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Low APR credit cards: Chase vs. Simmons

By Jeffrey Steele

Low APR credit cards: Chase vs. Simmons

World Series of Credit Cards: Game 7

There are few sports events more thrilling or dramatic than the winner-takes-all seventh game of the Major League Baseball World Series. The same can be said for this Game 7 of the Money Blue Book World Series of Credit Cards. Winner takes all in this climactic locking of horns between two highly competitive low APR credit cards, the Chase Freedom and the Simmons First Visa Platinum.

As we've done throughout this series, let's go strength by strength through each of these competitors' lineups, to determine which has the edge. And we'll begin, of course, with the low interest rates offered by each of these standout credit cards.

Purchase APR. With the Chase Freedom, positioned as a worthy choice for those seeking a low interest rate credit card, you'll pay zero percent introductory APR on purchases for 15 months. After the introductory period, variable purchase APR applies, currently 13.99 percent to 22.99 percent.

The Simmons First Visa Platinum, designed for those who want the benefits of a traditional credit card with the lowest possible APR, offers a variable APR of 7.25 percent on approval with excellent credit.

Balance transfer APR. The Chase Freedom stands out among zero APR credit cards, with zero percent introductory APR for 15 months on transfers made within the first 30 days. With the Simmons First Visa Platinum, there's a variable APR of 7.25 percent on balance transfers, with no balance transfer minimum amount.

Balance transfer fees. With the Chase Freedom, you will incur a fee of either $5 or 3 percent of the amount of each balance transfer, whichever is greater. In the case of the Simmons First Visa Platinum, there are no balance transfer fees.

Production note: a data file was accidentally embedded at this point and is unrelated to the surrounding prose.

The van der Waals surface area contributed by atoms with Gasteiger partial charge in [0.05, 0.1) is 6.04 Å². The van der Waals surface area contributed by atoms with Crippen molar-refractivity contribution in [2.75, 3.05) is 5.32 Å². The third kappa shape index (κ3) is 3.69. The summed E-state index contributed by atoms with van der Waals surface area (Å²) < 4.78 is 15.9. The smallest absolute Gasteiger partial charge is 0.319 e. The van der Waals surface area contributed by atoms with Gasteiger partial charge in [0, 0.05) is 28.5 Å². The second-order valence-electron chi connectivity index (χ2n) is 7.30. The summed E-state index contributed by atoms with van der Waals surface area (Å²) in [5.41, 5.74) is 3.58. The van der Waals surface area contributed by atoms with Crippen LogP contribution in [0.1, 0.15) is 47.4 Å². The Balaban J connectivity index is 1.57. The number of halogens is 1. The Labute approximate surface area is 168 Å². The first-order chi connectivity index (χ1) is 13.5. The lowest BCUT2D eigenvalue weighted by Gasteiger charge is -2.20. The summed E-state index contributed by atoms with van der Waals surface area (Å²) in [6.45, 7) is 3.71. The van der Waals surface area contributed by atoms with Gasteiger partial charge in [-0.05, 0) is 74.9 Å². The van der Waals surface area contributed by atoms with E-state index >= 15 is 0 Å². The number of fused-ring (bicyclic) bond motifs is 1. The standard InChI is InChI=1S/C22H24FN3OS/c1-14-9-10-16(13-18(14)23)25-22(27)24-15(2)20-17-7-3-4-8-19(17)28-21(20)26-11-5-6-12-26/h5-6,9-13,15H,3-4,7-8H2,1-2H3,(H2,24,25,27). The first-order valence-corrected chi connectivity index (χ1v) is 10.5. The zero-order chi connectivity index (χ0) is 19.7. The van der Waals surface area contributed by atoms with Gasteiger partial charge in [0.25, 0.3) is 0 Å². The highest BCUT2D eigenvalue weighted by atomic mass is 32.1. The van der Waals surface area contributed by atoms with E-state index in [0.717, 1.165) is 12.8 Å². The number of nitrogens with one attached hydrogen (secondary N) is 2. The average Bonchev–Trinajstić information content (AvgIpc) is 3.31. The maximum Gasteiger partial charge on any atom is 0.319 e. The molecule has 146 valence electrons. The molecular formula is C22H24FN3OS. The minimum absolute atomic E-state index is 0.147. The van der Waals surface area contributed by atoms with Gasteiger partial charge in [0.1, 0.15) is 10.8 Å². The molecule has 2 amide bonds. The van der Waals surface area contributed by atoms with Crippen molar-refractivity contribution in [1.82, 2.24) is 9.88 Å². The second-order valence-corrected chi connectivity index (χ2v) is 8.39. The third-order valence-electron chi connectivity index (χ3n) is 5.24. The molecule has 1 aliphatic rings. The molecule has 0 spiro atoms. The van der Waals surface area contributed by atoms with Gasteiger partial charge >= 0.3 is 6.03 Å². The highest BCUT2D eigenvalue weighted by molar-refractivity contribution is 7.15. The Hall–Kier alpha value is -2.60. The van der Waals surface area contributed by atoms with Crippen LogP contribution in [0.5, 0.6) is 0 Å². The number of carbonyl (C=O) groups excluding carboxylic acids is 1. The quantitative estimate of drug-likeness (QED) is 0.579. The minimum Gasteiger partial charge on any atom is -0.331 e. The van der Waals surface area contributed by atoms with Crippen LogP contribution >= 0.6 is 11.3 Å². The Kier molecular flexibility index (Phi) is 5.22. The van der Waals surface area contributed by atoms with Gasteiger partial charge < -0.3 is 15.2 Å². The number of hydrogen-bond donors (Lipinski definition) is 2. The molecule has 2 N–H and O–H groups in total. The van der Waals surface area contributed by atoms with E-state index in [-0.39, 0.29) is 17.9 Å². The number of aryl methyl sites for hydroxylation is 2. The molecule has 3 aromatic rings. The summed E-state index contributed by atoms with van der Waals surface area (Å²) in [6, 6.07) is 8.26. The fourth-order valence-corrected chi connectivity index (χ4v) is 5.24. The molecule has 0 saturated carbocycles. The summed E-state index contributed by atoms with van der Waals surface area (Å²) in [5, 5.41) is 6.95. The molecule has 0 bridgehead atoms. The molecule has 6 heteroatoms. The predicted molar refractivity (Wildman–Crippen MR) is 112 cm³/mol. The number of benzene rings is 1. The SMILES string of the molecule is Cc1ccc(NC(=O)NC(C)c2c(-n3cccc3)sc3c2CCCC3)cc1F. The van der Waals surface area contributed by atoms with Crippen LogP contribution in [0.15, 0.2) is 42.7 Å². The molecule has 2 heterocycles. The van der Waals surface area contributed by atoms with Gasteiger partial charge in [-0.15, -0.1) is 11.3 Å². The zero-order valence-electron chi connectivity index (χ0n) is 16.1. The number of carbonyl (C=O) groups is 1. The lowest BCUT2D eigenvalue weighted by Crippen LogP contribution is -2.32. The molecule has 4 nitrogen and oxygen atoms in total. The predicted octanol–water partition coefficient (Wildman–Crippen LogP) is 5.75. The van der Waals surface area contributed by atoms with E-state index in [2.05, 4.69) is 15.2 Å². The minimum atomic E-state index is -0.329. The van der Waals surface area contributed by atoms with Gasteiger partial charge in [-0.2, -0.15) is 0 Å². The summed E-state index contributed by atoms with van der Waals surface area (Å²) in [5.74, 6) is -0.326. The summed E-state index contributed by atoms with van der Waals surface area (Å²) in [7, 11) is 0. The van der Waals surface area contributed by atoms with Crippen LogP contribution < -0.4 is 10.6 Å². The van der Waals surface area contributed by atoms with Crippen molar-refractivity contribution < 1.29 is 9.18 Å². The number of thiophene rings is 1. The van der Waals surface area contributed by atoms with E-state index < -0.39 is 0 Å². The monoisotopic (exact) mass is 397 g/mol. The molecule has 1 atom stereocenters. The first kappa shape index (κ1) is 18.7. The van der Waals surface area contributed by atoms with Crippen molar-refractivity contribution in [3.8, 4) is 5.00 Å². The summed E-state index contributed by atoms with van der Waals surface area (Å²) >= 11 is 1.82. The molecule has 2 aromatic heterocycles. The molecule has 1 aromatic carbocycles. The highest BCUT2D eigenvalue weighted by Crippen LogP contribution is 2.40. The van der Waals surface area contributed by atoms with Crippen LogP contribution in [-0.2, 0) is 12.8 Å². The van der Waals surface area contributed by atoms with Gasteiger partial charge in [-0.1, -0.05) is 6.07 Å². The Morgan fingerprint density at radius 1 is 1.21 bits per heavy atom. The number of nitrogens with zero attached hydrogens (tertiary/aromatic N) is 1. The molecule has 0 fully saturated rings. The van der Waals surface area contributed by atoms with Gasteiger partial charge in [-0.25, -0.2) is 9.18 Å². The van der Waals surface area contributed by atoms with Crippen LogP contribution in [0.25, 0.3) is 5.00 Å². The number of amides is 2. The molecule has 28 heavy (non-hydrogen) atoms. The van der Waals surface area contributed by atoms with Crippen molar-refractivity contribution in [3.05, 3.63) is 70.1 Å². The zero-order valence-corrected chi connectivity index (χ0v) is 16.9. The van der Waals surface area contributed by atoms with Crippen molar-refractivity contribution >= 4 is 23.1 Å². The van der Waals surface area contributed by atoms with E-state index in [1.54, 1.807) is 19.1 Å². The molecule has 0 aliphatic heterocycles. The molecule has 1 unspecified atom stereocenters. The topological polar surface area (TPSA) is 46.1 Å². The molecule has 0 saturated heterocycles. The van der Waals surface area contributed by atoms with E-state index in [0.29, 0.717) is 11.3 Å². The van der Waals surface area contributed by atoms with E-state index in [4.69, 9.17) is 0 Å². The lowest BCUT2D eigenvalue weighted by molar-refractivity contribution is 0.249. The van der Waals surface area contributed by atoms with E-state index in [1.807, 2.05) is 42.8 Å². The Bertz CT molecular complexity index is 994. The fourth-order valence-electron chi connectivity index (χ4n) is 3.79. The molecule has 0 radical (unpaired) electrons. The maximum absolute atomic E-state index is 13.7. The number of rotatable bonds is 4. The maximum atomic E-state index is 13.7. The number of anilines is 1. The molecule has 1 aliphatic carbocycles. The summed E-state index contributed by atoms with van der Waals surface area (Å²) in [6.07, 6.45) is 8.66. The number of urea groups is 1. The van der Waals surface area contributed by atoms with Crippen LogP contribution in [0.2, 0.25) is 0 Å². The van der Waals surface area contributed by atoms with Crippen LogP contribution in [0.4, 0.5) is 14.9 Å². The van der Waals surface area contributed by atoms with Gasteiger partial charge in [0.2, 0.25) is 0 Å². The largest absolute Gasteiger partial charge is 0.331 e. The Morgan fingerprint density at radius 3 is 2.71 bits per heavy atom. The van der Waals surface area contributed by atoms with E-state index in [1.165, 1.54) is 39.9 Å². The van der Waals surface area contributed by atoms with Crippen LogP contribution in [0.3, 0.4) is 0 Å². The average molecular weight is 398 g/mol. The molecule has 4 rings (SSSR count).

Cash advances. The Chase Freedom charges 23.99 percent variable APR on cash advances. There's a cash advance fee of 3 percent or $10 of the amount of each transaction, whichever is greater. With the Simmons First Visa Platinum, an 11.25 percent variable APR is levied on all cash advances and convenience checks. You'll pay a 3 percent fee (but not more than $50 or less than $4).

Rewards. The Chase Freedom is also one of the best cash back rewards cards. You can earn $100 bonus cash back by spending $500 on purchases in the first three months of card ownership. You earn 1 percent cash back on all eligible purchases. You can earn an additional 4 percent cash back on up to $1,500 spent on rotating categories like gas stations, restaurants and more. Keep in mind you have to sign up each inning, er, quarter, to earn rewards in the rotating categories.

The Simmons First Visa Platinum's rewards program could not be simpler: the card doesn't offer one. But Simmons compensates for that by offering some of the lowest interest rates on the playing field to qualified applicants with excellent credit.

Annual membership fees. There are no annual membership fees with either the Chase Freedom or the Simmons First Visa Platinum.

Foreign transaction fees. 3 percent for the Chase Freedom or 2 percent of each purchase transaction in US dollars for the Simmons First Visa Platinum.

Penalty fees and rates. You'll pay up to $35 per incident and 29.99 percent penalty variable APR on the Chase Freedom, if you pay late, go over your credit limit, or bounce a check. Simmons penalty fees for late payments are a little easier, at an amount equal to past due payment or $25 whichever is less and for returned payment up to $25, and there's no penalty APR.

Other perks.

Chase Freedom also offers membership in Ultimate Rewards with such perks as the ability to book flights and hotels anywhere, anytime with no blackout dates and no restrictions.

The Simmons First Visa Platinum credit card can be used to obtain cash 24 hours a day from ATMs worldwide. In addition, all cardholders are covered with travel accident insurance. You can also benefit from car rental loss/damage waiver VISA auto rental insurance. Emergency cash and credit card replacement are additional benefits of this card.

Chase vs. Simmons - Final

Both cards have no annual fee. The Chase Freedom could be your top pick if you qualify for its lowest rate of 13.99 percent APR and want the rewards perks and promotional APRs.

However, if you can live without rewards and just want the lowest APR possible, the Simmons First Visa Platinum outruns Chase in many other respects including no balance transfer fee, lower cash advance APRs and lower foreign transaction fees.

Which low APR card (or baseball team, for that matter) would you pick to win the World Series? Share your thoughts and experiences in the comments area below. And if your favorite doesn't win, remember what they say in Chicago: Wait until next year!

Jeffrey Steele is a Chicago-based writer who frequently writes on personal finance issues.


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